Is art separable from the artist and from virtue?

Giorgio Vasari, "Justice" —1542 Meant to be viewed from below so that the figures appeared to be looking over a parapet.  Originally created for the Palazzo Corner Spinelli in Venice.

Giorgio Vasari, “Justice” —1542
Meant to be viewed from below so that the figures appeared to be looking over a parapet. Originally created for the Palazzo Corner Spinelli in Venice.

I’ve recently begun a marvellous book, and wanted to share bits of it and some thoughts about it with you today, for it has given me much to think about; I also think it will be of interest to many of my readers. The post will be accompanied not by my own work, as I do not entirely consider myself an “Artist”, but work from some of the artists mentioned and those I just plain like.

The book is so wonderful and with so much to ponder and absorb, this may end up being a series of sorts—conversation about such things is very appealing to me; moreover, the thoughts put forth seem to me very important, especially for those of us interested in or concerned about culture and art. Fair warning: As these posts are mostly my thinking things out, they’ll probably be a bit meandering!

For months, Jacques Barzun’s highly-praised From Dawn to Decadence: 500 Years of Western Cultural Life 1500 to the Present had been sitting on a shelf in the library, awaiting my attention (two copies, in fact—whoops!), but two weeks ago, I was finally able to pick it up (thank you, back injury!).

13 - palladio capitello 1570, By Fuzo at it.wikipedia (Transferred from it.wikipedia) [Public domain or Public domain], from Wikimedia Commons

By Fuzo at it.wikipedia (Transferred from it.wikipedia) [Public domain or Public domain], from Wikimedia Commons

Though only 80-some pages in but love the book already. Barzun’s voice is terrific, and the narrative is wonderfully well-written. History books can be lively or dry; happily, this is the former sort and I’m savouring every word, even laughing out loud at some of Barzun’s remarks. He is very even-handed thus far, keeping himself from sharing his own opinion on the topics discussed, but when he does interject his own opinion (for instance, about Europe not actually being its own continent), you’re quite aware of it; it’s not posited as fact, and is thus often all the funnier for it. He’s a bit of a smart-aleck, and I have to say I like a little bit of that in a historian—otherwise, we humans simply become too full of ourselves, and that’s a bore.

At any rate, presently I am reading the section “The ‘Artist’ Is Born”. In the mid-15th century, a sculptor named Lorenzo Ghiberti began not only teaching others his craft, but thought that “an artist’s life was important to record for its lessons in craftsmanship. In this view of handiwork lay the germ of a new social type, the Artist…an uncommon individual free to innovate.” Treatises about such things were being released more and more often thanks to that marvellous and revolutionary invention, the printing press, sending the “tricks of the trade” into the wild, as it were, instead of hiding them as had been done before; Ghiberti was one of the first.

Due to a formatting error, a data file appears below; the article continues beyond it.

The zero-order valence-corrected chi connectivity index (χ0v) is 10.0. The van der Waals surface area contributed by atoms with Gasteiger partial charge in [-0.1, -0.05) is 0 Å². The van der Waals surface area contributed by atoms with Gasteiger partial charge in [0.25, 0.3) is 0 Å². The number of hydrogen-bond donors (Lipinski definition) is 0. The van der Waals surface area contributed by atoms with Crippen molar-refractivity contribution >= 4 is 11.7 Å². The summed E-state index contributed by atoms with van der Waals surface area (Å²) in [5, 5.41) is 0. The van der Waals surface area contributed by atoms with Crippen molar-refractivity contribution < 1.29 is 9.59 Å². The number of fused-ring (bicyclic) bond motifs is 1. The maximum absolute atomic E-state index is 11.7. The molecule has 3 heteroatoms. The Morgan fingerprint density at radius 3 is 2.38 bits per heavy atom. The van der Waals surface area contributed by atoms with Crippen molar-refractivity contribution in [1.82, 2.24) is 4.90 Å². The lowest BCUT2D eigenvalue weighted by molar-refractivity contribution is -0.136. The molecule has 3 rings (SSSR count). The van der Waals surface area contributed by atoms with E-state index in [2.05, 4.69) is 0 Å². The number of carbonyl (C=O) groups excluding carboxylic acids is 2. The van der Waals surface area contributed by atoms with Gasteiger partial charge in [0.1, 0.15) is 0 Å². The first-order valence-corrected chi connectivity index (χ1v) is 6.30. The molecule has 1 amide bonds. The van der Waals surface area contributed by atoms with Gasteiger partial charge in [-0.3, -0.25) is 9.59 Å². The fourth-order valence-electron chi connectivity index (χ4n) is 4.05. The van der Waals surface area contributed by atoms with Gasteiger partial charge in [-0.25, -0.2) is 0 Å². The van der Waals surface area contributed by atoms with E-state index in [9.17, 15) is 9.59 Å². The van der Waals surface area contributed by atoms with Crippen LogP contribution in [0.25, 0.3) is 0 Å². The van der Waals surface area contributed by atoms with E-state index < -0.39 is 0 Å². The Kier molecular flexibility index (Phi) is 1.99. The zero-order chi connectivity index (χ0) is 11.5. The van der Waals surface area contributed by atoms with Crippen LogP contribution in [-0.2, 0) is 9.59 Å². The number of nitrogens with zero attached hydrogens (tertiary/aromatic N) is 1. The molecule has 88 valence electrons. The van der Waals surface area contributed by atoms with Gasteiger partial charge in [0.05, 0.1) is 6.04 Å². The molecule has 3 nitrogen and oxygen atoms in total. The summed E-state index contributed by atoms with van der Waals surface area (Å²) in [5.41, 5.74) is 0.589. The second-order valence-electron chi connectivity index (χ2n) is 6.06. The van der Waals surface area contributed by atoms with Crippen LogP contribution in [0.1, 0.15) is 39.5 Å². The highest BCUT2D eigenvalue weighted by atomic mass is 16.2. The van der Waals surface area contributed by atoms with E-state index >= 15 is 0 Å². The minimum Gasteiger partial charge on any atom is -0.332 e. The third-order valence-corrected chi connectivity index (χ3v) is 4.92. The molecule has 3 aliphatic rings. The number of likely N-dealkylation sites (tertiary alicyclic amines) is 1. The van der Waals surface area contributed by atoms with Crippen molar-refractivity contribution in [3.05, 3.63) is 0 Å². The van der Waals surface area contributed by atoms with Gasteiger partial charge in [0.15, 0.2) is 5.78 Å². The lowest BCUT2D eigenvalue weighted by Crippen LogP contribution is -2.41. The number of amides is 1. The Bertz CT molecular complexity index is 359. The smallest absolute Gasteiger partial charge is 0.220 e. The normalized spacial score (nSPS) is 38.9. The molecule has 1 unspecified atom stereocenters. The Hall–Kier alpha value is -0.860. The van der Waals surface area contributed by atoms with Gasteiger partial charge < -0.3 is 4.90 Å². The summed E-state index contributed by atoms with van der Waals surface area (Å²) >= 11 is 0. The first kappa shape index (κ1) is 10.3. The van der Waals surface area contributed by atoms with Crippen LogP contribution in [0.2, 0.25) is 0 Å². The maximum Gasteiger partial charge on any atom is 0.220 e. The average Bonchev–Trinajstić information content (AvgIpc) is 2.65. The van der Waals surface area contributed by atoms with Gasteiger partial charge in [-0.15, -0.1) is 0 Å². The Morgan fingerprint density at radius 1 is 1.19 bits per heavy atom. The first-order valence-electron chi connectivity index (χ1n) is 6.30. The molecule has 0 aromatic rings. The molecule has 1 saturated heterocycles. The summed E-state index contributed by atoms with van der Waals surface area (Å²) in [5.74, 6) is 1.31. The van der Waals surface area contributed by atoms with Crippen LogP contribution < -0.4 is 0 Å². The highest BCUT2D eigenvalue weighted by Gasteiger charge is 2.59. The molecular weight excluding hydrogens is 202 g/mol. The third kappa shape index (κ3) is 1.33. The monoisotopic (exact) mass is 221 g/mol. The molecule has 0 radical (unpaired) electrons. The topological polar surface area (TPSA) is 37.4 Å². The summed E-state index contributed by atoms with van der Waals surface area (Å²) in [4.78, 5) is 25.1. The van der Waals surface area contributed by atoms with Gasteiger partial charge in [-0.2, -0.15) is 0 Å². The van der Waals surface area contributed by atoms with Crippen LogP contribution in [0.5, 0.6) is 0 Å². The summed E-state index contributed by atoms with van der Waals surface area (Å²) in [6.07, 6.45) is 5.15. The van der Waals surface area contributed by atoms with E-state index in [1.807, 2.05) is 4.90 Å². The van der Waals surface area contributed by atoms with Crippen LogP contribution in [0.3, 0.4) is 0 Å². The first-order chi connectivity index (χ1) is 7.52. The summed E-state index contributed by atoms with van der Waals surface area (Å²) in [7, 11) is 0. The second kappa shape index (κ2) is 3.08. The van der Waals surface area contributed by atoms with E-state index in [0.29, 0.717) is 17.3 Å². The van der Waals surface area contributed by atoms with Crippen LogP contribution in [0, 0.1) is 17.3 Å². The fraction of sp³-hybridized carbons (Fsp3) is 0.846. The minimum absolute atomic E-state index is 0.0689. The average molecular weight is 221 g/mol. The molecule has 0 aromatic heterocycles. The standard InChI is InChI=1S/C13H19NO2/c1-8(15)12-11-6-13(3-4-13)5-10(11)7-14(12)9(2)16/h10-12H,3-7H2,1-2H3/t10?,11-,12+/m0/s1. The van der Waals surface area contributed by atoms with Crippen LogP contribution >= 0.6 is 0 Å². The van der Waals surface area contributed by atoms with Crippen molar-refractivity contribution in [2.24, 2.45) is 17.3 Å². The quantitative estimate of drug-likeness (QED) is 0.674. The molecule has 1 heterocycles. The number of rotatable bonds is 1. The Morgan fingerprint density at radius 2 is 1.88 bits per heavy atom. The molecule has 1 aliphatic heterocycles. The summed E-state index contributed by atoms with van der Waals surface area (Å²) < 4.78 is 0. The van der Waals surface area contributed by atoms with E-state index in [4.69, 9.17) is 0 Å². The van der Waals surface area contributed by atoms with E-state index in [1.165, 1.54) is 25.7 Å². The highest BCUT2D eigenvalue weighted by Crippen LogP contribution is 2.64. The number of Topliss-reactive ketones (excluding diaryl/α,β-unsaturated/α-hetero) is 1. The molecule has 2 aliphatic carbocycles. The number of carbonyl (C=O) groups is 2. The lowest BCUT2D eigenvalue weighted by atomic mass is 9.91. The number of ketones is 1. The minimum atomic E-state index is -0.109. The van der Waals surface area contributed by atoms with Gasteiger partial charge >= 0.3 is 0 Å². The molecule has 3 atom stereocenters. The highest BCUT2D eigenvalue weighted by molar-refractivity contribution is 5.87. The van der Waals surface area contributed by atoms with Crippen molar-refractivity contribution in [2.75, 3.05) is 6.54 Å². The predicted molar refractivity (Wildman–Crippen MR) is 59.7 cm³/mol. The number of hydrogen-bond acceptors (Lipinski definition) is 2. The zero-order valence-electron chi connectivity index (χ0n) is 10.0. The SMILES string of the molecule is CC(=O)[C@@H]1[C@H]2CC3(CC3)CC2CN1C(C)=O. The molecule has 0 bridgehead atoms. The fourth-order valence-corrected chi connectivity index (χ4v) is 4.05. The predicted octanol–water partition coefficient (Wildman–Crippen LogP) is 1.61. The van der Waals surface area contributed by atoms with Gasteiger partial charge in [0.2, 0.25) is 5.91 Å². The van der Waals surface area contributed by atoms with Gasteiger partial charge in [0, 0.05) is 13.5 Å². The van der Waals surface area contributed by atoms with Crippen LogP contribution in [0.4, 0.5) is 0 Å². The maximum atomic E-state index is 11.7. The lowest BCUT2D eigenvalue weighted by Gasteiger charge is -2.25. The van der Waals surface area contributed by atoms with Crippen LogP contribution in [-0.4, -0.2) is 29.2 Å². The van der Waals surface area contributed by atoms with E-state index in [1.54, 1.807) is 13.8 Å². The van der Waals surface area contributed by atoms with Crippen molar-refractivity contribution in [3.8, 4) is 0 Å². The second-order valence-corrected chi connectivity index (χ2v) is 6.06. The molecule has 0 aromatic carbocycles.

He was followed by many such artists, other men writing about their work—Leona Battista Alberti (who sounds like quite a brilliant man), Giorgio Vasari, Benvenuto Cellini, the amazing Palladio (one of my favourites!), and Leonardo da Vinci (Notebooks)These men and many like them wrote about “the new science of perspective, several giving its geometrical rules in great detail and…much miscellaneous advice, ranging from the best way to grind pigments to the proper handling of apprentices.” (Any apprentice in this house would be set to organizing my computer and housekeeping. Volunteers?)

You can see how the idea of The Artist, would be seen as what it was: something new and different. I don’t suppose it is often that an entirely new type emerges into history, especially so late in the game. Some types have nearly always been around—doctors, for instance—only their name has changed (to say nothing of methods!). But this was certainly a brand-spanking sort of situation.

Joachim von Sandrart [Public domain], <a href="">via Wikimedia Commons</a>

“Minerva and Saturn protecting Art and Science from Envy and Falsehood.” 1644
Joachim von Sandrart [Public domain], via Wikimedia Commons

Of course, reading this portion I could not help but think about how today many artisans and artists (I think Barzun sees them as distinct creatures, and I tend to agree with him) share their own techniques and tips, particularly over the internet. It’s not really new; it’s just a different way of going about it, and the idea of a painter or sculptor or photographer is hardly anything new! There is, or often seems to be, something lacking from today’s such works that stands out to the postmodern reader: